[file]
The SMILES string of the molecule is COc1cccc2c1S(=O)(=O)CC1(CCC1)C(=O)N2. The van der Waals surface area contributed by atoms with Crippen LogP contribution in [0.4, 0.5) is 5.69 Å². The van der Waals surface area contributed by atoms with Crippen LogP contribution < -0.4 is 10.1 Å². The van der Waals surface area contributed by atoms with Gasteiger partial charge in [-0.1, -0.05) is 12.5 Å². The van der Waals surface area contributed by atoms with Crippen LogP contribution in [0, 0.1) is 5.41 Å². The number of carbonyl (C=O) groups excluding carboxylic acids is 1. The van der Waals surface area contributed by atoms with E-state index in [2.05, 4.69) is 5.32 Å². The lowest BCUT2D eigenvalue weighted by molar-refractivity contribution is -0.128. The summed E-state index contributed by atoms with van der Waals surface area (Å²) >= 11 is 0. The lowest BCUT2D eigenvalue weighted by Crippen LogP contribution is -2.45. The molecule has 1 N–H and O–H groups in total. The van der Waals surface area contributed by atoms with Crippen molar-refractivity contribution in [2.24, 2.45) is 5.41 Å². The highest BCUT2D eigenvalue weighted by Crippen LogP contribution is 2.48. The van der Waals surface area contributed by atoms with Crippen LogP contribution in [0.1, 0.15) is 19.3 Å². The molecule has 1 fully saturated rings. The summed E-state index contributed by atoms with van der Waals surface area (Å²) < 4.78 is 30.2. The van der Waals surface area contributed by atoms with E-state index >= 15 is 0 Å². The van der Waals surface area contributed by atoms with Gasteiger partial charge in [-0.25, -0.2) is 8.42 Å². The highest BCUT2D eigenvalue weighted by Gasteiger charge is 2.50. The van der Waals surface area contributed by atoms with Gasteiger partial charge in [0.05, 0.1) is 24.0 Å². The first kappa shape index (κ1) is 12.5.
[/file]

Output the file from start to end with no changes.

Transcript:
The SMILES string of the molecule is COc1cccc2c1S(=O)(=O)CC1(CCC1)C(=O)N2. The van der Waals surface area contributed by atoms with Crippen LogP contribution in [0.4, 0.5) is 5.69 Å². The van der Waals surface area contributed by atoms with Crippen LogP contribution < -0.4 is 10.1 Å². The van der Waals surface area contributed by atoms with Gasteiger partial charge in [-0.1, -0.05) is 12.5 Å². The van der Waals surface area contributed by atoms with Crippen LogP contribution in [0, 0.1) is 5.41 Å². The number of carbonyl (C=O) groups excluding carboxylic acids is 1. The van der Waals surface area contributed by atoms with E-state index in [2.05, 4.69) is 5.32 Å². The lowest BCUT2D eigenvalue weighted by molar-refractivity contribution is -0.128. The summed E-state index contributed by atoms with van der Waals surface area (Å²) >= 11 is 0. The lowest BCUT2D eigenvalue weighted by Crippen LogP contribution is -2.45. The molecule has 1 N–H and O–H groups in total. The van der Waals surface area contributed by atoms with Crippen molar-refractivity contribution in [2.24, 2.45) is 5.41 Å². The highest BCUT2D eigenvalue weighted by Crippen LogP contribution is 2.48. The van der Waals surface area contributed by atoms with Crippen LogP contribution in [0.1, 0.15) is 19.3 Å². The molecule has 1 fully saturated rings. The summed E-state index contributed by atoms with van der Waals surface area (Å²) < 4.78 is 30.2. The van der Waals surface area contributed by atoms with E-state index >= 15 is 0 Å². The van der Waals surface area contributed by atoms with Gasteiger partial charge in [-0.25, -0.2) is 8.42 Å². The highest BCUT2D eigenvalue weighted by Gasteiger charge is 2.50. The van der Waals surface area contributed by atoms with Gasteiger partial charge in [0.05, 0.1) is 24.0 Å². The first kappa shape index (κ1) is 12.5.